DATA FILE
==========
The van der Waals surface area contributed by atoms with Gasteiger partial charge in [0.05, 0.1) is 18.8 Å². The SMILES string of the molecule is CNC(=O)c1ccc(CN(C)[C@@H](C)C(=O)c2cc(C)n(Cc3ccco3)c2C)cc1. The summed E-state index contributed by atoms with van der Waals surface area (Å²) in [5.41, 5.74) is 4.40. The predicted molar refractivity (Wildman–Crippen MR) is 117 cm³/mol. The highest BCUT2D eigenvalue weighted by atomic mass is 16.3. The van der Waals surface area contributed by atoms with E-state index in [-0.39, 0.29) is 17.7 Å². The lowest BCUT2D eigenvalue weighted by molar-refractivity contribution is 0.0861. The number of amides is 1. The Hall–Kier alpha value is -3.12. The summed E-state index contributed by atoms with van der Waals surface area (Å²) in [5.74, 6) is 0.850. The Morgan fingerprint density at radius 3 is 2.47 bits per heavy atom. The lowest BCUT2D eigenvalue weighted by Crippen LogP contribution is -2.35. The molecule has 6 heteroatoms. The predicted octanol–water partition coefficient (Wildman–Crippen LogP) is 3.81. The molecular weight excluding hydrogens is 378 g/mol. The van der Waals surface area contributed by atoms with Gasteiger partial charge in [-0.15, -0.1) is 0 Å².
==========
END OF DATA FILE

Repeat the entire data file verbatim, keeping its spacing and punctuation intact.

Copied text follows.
The van der Waals surface area contributed by atoms with Gasteiger partial charge in [0.05, 0.1) is 18.8 Å². The SMILES string of the molecule is CNC(=O)c1ccc(CN(C)[C@@H](C)C(=O)c2cc(C)n(Cc3ccco3)c2C)cc1. The summed E-state index contributed by atoms with van der Waals surface area (Å²) in [5.41, 5.74) is 4.40. The predicted molar refractivity (Wildman–Crippen MR) is 117 cm³/mol. The highest BCUT2D eigenvalue weighted by atomic mass is 16.3. The van der Waals surface area contributed by atoms with E-state index in [-0.39, 0.29) is 17.7 Å². The lowest BCUT2D eigenvalue weighted by molar-refractivity contribution is 0.0861. The number of amides is 1. The Hall–Kier alpha value is -3.12. The summed E-state index contributed by atoms with van der Waals surface area (Å²) in [5.74, 6) is 0.850. The Morgan fingerprint density at radius 3 is 2.47 bits per heavy atom. The lowest BCUT2D eigenvalue weighted by Crippen LogP contribution is -2.35. The molecule has 6 heteroatoms. The predicted octanol–water partition coefficient (Wildman–Crippen LogP) is 3.81. The molecular weight excluding hydrogens is 378 g/mol. The van der Waals surface area contributed by atoms with Gasteiger partial charge in [-0.15, -0.1) is 0 Å².